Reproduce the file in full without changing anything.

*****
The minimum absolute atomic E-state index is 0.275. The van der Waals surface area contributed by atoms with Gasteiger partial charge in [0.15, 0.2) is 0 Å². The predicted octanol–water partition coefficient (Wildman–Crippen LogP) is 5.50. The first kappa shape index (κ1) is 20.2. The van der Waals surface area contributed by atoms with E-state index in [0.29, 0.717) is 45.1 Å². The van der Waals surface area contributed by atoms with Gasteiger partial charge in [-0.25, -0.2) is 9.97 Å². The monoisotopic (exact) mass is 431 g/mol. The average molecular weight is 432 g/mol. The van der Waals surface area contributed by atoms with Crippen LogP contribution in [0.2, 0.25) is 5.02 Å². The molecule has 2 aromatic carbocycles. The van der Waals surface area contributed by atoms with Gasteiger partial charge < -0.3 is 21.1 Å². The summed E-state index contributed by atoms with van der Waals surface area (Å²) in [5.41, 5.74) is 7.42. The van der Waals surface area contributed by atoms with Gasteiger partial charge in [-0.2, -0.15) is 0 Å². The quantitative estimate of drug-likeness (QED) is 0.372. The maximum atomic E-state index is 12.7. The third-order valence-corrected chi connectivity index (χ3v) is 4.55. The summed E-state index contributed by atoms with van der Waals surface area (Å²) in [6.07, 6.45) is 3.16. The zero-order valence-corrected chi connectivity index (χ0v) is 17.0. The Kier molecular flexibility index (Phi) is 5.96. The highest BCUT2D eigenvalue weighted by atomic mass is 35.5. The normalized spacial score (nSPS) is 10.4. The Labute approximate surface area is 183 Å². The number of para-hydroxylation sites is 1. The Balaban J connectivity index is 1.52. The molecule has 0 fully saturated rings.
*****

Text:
The minimum absolute atomic E-state index is 0.275. The van der Waals surface area contributed by atoms with Gasteiger partial charge in [0.15, 0.2) is 0 Å². The predicted octanol–water partition coefficient (Wildman–Crippen LogP) is 5.50. The first kappa shape index (κ1) is 20.2. The van der Waals surface area contributed by atoms with E-state index in [0.29, 0.717) is 45.1 Å². The van der Waals surface area contributed by atoms with Gasteiger partial charge in [-0.25, -0.2) is 9.97 Å². The monoisotopic (exact) mass is 431 g/mol. The average molecular weight is 432 g/mol. The van der Waals surface area contributed by atoms with Crippen LogP contribution in [0.2, 0.25) is 5.02 Å². The molecule has 2 aromatic carbocycles. The van der Waals surface area contributed by atoms with Gasteiger partial charge < -0.3 is 21.1 Å². The summed E-state index contributed by atoms with van der Waals surface area (Å²) in [5.41, 5.74) is 7.42. The van der Waals surface area contributed by atoms with Gasteiger partial charge in [-0.2, -0.15) is 0 Å². The quantitative estimate of drug-likeness (QED) is 0.372. The maximum atomic E-state index is 12.7. The third-order valence-corrected chi connectivity index (χ3v) is 4.55. The summed E-state index contributed by atoms with van der Waals surface area (Å²) in [6.07, 6.45) is 3.16. The zero-order valence-corrected chi connectivity index (χ0v) is 17.0. The Kier molecular flexibility index (Phi) is 5.96. The highest BCUT2D eigenvalue weighted by atomic mass is 35.5. The normalized spacial score (nSPS) is 10.4. The Labute approximate surface area is 183 Å². The number of para-hydroxylation sites is 1. The Balaban J connectivity index is 1.52. The molecule has 0 fully saturated rings.